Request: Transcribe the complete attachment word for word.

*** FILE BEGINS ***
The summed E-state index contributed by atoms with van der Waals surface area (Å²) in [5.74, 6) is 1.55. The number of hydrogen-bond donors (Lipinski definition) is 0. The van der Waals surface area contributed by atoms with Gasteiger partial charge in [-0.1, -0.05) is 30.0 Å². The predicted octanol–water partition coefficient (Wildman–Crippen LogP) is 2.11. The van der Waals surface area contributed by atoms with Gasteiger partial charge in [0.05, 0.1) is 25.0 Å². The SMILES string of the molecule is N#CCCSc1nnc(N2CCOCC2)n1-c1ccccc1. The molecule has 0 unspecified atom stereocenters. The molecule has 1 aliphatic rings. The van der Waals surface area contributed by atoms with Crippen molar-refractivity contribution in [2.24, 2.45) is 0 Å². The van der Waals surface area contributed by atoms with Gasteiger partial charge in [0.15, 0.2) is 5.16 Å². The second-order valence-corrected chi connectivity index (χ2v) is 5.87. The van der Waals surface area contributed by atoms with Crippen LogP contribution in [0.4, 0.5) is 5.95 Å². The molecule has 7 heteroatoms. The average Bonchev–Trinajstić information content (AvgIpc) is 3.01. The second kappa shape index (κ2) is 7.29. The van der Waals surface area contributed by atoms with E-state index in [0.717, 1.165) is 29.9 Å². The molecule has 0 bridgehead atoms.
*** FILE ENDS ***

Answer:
The summed E-state index contributed by atoms with van der Waals surface area (Å²) in [5.74, 6) is 1.55. The number of hydrogen-bond donors (Lipinski definition) is 0. The van der Waals surface area contributed by atoms with Gasteiger partial charge in [-0.1, -0.05) is 30.0 Å². The predicted octanol–water partition coefficient (Wildman–Crippen LogP) is 2.11. The van der Waals surface area contributed by atoms with Gasteiger partial charge in [0.05, 0.1) is 25.0 Å². The SMILES string of the molecule is N#CCCSc1nnc(N2CCOCC2)n1-c1ccccc1. The molecule has 0 unspecified atom stereocenters. The molecule has 1 aliphatic rings. The van der Waals surface area contributed by atoms with Crippen molar-refractivity contribution in [2.24, 2.45) is 0 Å². The van der Waals surface area contributed by atoms with Gasteiger partial charge in [0.15, 0.2) is 5.16 Å². The second-order valence-corrected chi connectivity index (χ2v) is 5.87. The van der Waals surface area contributed by atoms with Crippen LogP contribution in [0.4, 0.5) is 5.95 Å². The molecule has 7 heteroatoms. The average Bonchev–Trinajstić information content (AvgIpc) is 3.01. The second kappa shape index (κ2) is 7.29. The van der Waals surface area contributed by atoms with E-state index in [0.717, 1.165) is 29.9 Å². The molecule has 0 bridgehead atoms.